This section describes some of the more commonly used environment variables. Many of these variables might already be in your user profile. As previously mentioned, your user profile file is located in your home directory.
To view hidden (“dot”) files, use the -la options of the ls command.
CDPATH – Specifies the directories to be searched when a unique directory name is typed without a full path name.
LOGNAME – Defines your login name. The default for this variable is automatically set to the login name specified in the passwd database as part of the login process. See System Administration Guide: Basic Administration for information on the passwd database.
PATH – Lists, in order, the directories that the system searches to find a program to run when you type a command. If the appropriate directory is not in the search path, you have to type it or else type the complete path name when you enter a command.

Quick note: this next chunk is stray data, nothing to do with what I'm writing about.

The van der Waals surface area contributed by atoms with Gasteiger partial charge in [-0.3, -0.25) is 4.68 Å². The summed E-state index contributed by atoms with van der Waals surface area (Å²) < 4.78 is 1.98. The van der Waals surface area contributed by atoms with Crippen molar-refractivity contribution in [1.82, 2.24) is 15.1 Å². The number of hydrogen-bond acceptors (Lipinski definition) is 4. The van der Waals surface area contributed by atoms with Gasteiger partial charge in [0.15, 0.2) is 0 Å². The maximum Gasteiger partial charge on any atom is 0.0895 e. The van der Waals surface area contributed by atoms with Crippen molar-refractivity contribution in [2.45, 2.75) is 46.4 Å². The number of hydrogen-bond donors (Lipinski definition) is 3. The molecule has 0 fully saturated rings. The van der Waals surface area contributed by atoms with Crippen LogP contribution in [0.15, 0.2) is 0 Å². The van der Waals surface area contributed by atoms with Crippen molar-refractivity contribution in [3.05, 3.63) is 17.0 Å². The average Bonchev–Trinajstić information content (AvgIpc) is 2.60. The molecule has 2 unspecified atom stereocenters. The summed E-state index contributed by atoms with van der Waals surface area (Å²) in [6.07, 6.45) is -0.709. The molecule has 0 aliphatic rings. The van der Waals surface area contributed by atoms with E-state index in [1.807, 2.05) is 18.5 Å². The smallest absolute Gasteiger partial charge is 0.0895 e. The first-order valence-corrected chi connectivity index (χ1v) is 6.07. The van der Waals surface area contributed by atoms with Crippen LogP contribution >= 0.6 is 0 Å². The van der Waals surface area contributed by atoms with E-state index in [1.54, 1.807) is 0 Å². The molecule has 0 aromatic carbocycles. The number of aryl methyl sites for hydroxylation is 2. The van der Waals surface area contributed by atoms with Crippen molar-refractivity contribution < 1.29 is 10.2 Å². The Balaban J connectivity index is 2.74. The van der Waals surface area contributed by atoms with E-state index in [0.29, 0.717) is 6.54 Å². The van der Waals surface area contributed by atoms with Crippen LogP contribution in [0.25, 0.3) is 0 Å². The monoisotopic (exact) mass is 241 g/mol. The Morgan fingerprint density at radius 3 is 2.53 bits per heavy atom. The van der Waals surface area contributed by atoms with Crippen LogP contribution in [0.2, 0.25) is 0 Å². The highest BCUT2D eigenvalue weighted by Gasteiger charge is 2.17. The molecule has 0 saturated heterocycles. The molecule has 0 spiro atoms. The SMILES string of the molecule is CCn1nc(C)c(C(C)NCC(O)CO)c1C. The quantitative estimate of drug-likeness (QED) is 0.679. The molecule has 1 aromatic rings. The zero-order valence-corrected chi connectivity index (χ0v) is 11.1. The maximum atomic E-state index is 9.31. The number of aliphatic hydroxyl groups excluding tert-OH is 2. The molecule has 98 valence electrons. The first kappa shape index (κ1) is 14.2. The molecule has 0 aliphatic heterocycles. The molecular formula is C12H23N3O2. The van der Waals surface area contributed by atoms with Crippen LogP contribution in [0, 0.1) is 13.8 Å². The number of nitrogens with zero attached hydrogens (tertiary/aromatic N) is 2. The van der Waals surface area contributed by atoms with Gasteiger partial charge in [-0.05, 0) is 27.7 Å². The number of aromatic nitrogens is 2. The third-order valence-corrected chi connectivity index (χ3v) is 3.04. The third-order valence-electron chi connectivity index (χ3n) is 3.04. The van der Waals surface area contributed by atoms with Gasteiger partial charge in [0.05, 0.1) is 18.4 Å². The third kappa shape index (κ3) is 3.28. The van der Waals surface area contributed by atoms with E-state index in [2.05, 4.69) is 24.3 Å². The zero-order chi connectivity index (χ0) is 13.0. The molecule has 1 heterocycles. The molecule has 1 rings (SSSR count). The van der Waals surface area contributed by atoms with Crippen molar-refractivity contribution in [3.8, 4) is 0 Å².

The default for this variable is automatically defined and set as specified in your user profile file as part of the login process.
PS1 – Defines your command prompt. The default prompt for the Bourne, Bourne Again, and Korn shells is the dollar sign ($). The default prompt for the C, TC, and Z shells is the percent sign (%). The default prompt for root in either shell is the pound sign (#).
TERMINFO – Specifies the path name for an unsupported terminal that has been added to the terminfo database. You do not need to set this variable for default terminals in this database. See System Administration Guide: Advanced Administration for information on the terminfo database.
TERM – Defines the terminal you're currently using. When you run an editor, the system searches for a file with the same name as the definition of this variable. The system first searches the path (if any) referenced by the
TERMINFO variable, and then the default directory, /usr/share/lib/terminfo, to determine the characteristics of the terminal. If a definition is not found in either location, the terminal is identified as “dumb.”